Brown borrowed some of the money for these down payments from individuals who he knew, but did not tell these people that they were in fact funding a fraudulent real estate scheme. Brown also added investors’ names to the Brown Funding Inc. bank account in order to convince the lenders that the investors had access to money which they did not have. Brown’s sentence reflected his involvement in approximately 113 fraudulent loans, including 86 Windsor Village loans. The total amount of those loans was $12,541,000.00.

According to Assistant U. S. Attorney Susan Heckard Dowd, who prosecuted the cases for the government, Judge Hamilton also ordered Lafavers to serve three years on supervised release, and Brown to serve two years on supervised release following their incarceration. Judge Hamilton also ordered the defendants to pay restitution as follows:  Lafavers – $ 1,475,851.63  and  Brown –  $ 9,985,004.15.

Posted By: Ralph Roberts @ 2:10 pm | | Comments Off | Trackback |
Filed under: Indiana,Loan Modification Fraud,Mortgage Fraud,Mortgage Fraud Scheme,Real Estate Fraud,Straw Buyer

February 6, 2010

Former Indiana player, current broadcaster Todd Leary arrested in real estate fraud case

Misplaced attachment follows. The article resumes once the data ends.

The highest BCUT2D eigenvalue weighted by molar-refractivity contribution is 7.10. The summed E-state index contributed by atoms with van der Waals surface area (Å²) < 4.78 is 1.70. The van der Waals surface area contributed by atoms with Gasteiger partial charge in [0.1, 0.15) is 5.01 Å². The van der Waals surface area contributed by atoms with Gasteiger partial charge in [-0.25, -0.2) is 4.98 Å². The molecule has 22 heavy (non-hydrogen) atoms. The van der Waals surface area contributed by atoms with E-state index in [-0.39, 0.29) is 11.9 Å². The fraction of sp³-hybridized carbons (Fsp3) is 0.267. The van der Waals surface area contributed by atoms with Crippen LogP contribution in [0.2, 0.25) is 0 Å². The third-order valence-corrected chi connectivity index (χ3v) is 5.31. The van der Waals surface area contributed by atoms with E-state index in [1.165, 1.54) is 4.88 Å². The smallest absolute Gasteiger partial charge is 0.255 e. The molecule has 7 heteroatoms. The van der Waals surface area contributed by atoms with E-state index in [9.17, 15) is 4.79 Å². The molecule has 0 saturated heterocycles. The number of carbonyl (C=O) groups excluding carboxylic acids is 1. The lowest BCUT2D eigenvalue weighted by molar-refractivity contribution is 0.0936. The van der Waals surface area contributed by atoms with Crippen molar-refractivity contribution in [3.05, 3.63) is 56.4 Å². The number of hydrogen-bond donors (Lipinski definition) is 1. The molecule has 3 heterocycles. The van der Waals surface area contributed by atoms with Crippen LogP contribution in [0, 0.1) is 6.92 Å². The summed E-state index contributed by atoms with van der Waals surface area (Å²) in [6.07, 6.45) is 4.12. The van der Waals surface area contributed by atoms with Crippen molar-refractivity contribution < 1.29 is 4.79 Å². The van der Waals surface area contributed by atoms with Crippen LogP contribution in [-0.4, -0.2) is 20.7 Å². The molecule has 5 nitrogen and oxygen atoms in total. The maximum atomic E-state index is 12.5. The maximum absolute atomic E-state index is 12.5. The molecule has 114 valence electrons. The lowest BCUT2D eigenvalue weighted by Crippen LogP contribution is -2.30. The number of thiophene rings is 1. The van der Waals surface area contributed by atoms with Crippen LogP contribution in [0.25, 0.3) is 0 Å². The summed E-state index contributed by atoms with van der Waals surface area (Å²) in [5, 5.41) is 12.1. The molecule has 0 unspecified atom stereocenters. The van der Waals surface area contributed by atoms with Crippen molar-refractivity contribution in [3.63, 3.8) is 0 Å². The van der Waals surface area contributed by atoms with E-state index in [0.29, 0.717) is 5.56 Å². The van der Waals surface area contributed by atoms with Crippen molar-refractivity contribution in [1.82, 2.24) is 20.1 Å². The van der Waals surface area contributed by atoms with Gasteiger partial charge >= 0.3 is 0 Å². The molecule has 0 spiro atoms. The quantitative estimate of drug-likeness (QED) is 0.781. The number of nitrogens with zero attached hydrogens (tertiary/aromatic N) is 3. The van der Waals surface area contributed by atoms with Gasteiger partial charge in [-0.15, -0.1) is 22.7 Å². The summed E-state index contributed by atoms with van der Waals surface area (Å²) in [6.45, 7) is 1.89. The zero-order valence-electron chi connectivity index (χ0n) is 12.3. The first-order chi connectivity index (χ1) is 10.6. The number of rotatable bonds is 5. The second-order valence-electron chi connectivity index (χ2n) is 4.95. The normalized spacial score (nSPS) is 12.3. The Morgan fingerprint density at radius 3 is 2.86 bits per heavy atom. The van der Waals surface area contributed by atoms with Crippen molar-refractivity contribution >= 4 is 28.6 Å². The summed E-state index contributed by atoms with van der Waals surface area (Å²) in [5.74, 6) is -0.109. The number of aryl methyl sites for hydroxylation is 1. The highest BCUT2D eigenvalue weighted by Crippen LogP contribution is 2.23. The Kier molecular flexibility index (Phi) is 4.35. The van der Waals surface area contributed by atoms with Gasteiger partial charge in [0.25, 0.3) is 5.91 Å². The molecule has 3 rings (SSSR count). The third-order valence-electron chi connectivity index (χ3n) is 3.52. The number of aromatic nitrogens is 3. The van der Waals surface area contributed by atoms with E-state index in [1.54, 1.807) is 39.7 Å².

FORT WAYNE, Ind. (AP) — Indiana broadcaster and former Hoosiers player Todd Leary has been arrested on felony charges in connection with what authorities say was a multimillion-dollar fraud scheme.

The 39-year-old Leary was booked into jail Thursday night. He faces charges in Allen County court.

The charges against Leary include conspiracy to misappropriate real estate title insurance escrow funds, by improperly transferring about $1.3 million to a bank account he controlled. Court documents also say Leary once worked for a title insurance broker who pleaded guilty in a $2.7 million scheme.

Leary played for Indiana University in 1989-94, including its 1992 NCAA Final Four team. He is an analyst for IU’s radio broadcasts.